They say that a new broom sweeps clean and this certainly appears to be the case with the FIM. Just before Christmas its new new President, Jorge Viegas, provided a shock for the International trials world with the announcement that:
“Further to recent discussions between the two respective parties, the FIM and Sport7 can confirm that by way of mutual agreement and with immediate effect, management of the FIM Trial World Championship, the FIM Women’s Trial Championship and the FIM Trial des Nations, including all associated classes and FIM World Cups has been passed to the FIM.”
“It has been an incredible couple of years at the helm of TrialGP,” said Sport7 boss Jake Miller. Undoubtedly much has been achieved in a relatively short period of time, all of which we can be proud of. I would like to take this opportunity to thank all Sport7 staff, associates, partners and not forgetting the riders for making it such an amazing experience.”
Final details are currently being confirmed but it’s expected that the 2019 calendar will remain unchanged. “The FIM would like to thank Sport7 for its good work over the last two seasons,” said new FIM President Jorge Viegas. “The FIM is excited to have the Trial World Championship back in its care and will do its utmost to ensure that the series continues to enjoy ongoing improvement.”
I have been following the World Championships closely since 1980 so feel justified in making the following observations.
Just two years ago the FIM, faced with decreasing entries and little interest in the Trial World Championship after years of stagnation made the bold decision to hand over the future of the series to a private promoter, Sport7, headed by Brit Jake Miller.
The series had been frankly going nowhere and in a nutshell Sport7 gave it a tremendous kick into the 21st century. The classes were renamed and reconfigured, TrialGP, Trial2 and Trial125 and this gave World Championship trials a very similar format and feel to its successful siblings MotoGP and MXGP – both series which are, of course, run by private promoters.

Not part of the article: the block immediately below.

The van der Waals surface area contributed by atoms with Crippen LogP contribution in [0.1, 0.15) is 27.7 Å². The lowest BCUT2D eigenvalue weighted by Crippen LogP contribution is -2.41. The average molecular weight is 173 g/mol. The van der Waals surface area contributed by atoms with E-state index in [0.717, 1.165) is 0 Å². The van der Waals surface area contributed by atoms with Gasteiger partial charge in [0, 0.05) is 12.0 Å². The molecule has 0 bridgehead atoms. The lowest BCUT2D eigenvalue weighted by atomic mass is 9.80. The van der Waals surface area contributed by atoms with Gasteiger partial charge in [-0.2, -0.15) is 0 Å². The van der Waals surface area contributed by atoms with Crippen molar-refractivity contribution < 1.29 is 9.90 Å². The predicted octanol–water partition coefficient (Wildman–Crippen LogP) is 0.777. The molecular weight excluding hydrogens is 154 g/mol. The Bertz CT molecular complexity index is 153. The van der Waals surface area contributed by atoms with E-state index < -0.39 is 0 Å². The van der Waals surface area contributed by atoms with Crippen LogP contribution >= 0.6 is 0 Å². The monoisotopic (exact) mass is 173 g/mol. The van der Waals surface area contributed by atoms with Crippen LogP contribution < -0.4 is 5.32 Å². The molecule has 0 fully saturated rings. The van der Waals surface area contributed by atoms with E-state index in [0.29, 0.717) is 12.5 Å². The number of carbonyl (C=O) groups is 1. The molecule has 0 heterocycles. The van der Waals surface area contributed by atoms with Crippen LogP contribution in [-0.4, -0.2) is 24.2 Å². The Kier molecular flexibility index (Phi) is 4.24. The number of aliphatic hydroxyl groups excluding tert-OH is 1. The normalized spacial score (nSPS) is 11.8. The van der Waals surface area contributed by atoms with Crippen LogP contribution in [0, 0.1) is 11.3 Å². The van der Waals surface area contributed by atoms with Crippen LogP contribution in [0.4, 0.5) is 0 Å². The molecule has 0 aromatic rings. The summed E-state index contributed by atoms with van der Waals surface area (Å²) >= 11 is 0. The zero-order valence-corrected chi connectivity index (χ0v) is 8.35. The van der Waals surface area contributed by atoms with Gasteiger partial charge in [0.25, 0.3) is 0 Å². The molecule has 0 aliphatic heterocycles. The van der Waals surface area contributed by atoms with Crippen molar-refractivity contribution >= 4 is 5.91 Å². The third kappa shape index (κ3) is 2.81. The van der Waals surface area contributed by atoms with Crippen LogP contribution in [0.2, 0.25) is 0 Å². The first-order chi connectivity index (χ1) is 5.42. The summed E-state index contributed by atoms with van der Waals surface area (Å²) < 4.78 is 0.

Trial2 in particular was given a breath of fresh air, becoming a 250cc World Championship in its own right (again, that feel of MotoGP and MXGP). The event format was then changed to a single trials day (in Europe – flyaways were two days) with the previous day allocated to an exciting new Qualifying format with all competitors riding a section against the clock.
This served multiple functions. It was fresh and new, it gave ALL riders a fighting chance of a favoured place at the back of the draw – not just the same top few – and it also gave the organisers something to feed online and to social media followers.
The latter was something that Sport7 really wanted to take advantage of and build on as an integral, important part of going forward. Yes, event spectators are important but in the 21st century everyone in the world now demands instant access and gratification and this new, quickfire format was perfect for that purpose.
And the introduction of instant online scoring was pure science fiction against the previous pencil and card manual operation. Each event was given a slick professional facade as Sport7 invested in a clever, modulised mobile TrialHQ that doubled as a press centre.
This was light years ahead of what had gone before. The magic word of course is Professional. Sport7 also engaged an experienced crew which attended each and every round to ensure a continuity never even approached previously.
All this is simple fact. Of course, you can’t make an omelette without breaking eggs. And not everyone was happy, with some riders and teams (not to mention certain FIM officials with their noses out of joint) making a fuss, especially from the top riders in the early days as they saw their built-in advantage erroded with the Qualification system.
Yes, a lot of feathers were ruffled and there has been plenty of ongoing bitterness and tale-telling. But exactly why the FIM has decided to dispense with Sport7 after two years of positive transformation will probably never be known and we can all only speculate.
If the exciting game-changing innovations that Sport7 had implemented remain, why not leave Sport7 to nurture them and finish the job that they started?
Given that the FIM had presided over a stagnant (and that is being charitable) TWC just two short years ago it will be interesting to see exactly what has changed in that time in the corridors – well, the trials corridor anyway – of power in Geneva.
We look forward to 2019 with interest.